Facing Scoliosis Suspicions With Facts and Not Fear
Columnist Sabrina Johnson tackles the potential diagnosis head-on
My daughter Juliana has been wiggling. Upon first glance, the wiggling is really cute. It’s something between a dance and a silly walk where she arches her back. When Juliana does her silly wiggle dance, we laugh, and she does it more to capture our attention.
I hope it’s merely a silly wiggle phase, because one day, I remembered a conversation I had with another Angel mom about scoliosis. There’s nothing silly about scoliosis. It’s a diagnosis I don’t want to think about, but I must.
Scoliosis is an abnormal sideways curving of the spine. If left unchecked, it can be painful and very debilitating. About 20% of children and 50% of adults with Angelman syndrome (AS) have scoliosis.
I know a few special-needs kiddos who have been diagnosed with scoliosis. Recalling my conversation with the Angel’s mom and thinking about signs I’ve been warned about made me think twice about Juliana’s wiggling. Replaying the conversations in my head prompted me to action.
Being the early bird
Early intervention is never a bad idea when living with Angelman syndrome. We received an early diagnosis, and I believe that helped us prepare for what was coming. As an infant, Juliana participated in our state’s early intervention program. We received invaluable speech and physiotherapy services during our three years in the program.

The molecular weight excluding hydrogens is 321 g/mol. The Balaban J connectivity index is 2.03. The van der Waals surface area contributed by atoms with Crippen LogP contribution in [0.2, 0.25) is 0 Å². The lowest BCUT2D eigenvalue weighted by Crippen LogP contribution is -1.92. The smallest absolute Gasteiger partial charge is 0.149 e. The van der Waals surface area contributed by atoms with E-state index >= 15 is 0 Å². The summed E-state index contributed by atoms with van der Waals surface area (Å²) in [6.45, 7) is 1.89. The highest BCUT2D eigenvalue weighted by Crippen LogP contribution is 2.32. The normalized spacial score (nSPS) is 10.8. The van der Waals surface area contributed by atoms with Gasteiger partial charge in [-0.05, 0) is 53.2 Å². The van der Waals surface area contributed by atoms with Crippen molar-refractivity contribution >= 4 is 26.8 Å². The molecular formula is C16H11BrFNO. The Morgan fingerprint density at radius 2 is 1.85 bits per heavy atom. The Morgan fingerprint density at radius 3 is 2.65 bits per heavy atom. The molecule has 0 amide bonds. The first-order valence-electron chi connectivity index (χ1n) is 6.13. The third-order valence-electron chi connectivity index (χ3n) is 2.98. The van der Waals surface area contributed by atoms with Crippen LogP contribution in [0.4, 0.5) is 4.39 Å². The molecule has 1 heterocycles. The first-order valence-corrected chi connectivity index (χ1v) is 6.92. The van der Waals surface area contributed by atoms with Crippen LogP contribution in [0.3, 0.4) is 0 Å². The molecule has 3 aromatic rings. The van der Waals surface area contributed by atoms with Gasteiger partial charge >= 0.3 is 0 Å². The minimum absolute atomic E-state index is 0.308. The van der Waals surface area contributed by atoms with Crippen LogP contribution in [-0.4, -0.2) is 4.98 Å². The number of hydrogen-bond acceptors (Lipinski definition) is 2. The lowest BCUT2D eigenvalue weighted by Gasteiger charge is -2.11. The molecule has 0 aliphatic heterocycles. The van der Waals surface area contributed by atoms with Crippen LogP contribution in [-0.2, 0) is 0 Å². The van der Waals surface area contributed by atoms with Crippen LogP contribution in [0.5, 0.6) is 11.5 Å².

I will forever be indebted to those first therapists who helped me navigate all the uncertainties that come with an early Angelman syndrome diagnosis. As scary as it’s been to think about scoliosis, facing it head-on is the best choice. When I think of the benefits we’ve had from starting therapy early, the same advantages apply to a scoliosis diagnosis.
The wiggling isn’t happening all the time, and Juliana doesn’t seem to be in pain. But anyone who knows an Angel understands that their pain and discomfort can be masked by their smiles and happy demeanor. Right now, I could be a mom fretting and doing a lot of Googling. But, in full disclosure, I’m not.
Waiting for the worm
I’ve done what I feel is the most crucial first step: getting a referral so that a specialist can perform diagnostic testing. It’s taken a lot of restraint not to Google the word “scoliosis.” Instead, I simply researched the topic on the Angelman Syndrome News website. I trust our competent professionals who stay abreast of trends in AS and provide trusted facts about the disorder. The facts I found on this website are all I need for now.
Although Juliana’s orthopedic appointment is this week, I’m not fearful. You face a lot of uncertainties with AS. With that, I’ve learned that facts and plans make handling various circumstances easier. If we have to face scoliosis, I feel confident that we’re catching it early. And if it’s not scoliosis, I’ll surely count my blessings and keep the laughter coming during Juliana’s wiggle dance.
Note: Angelman Syndrome News is strictly a news and information website about the disease. It does not provide medical advice, diagnosis, or treatment. This content is not intended to be a substitute for professional medical advice, diagnosis, or treatment. Always seek the advice of your physician or other qualified health provider with any questions you may have regarding a medical condition. Never disregard professional medical advice or delay in seeking it because of something you have read on this website. The opinions expressed in this column are not those of Angelman Syndrome News or its parent company, BioNews, and are intended to spark discussion about issues pertaining to Angelman syndrome.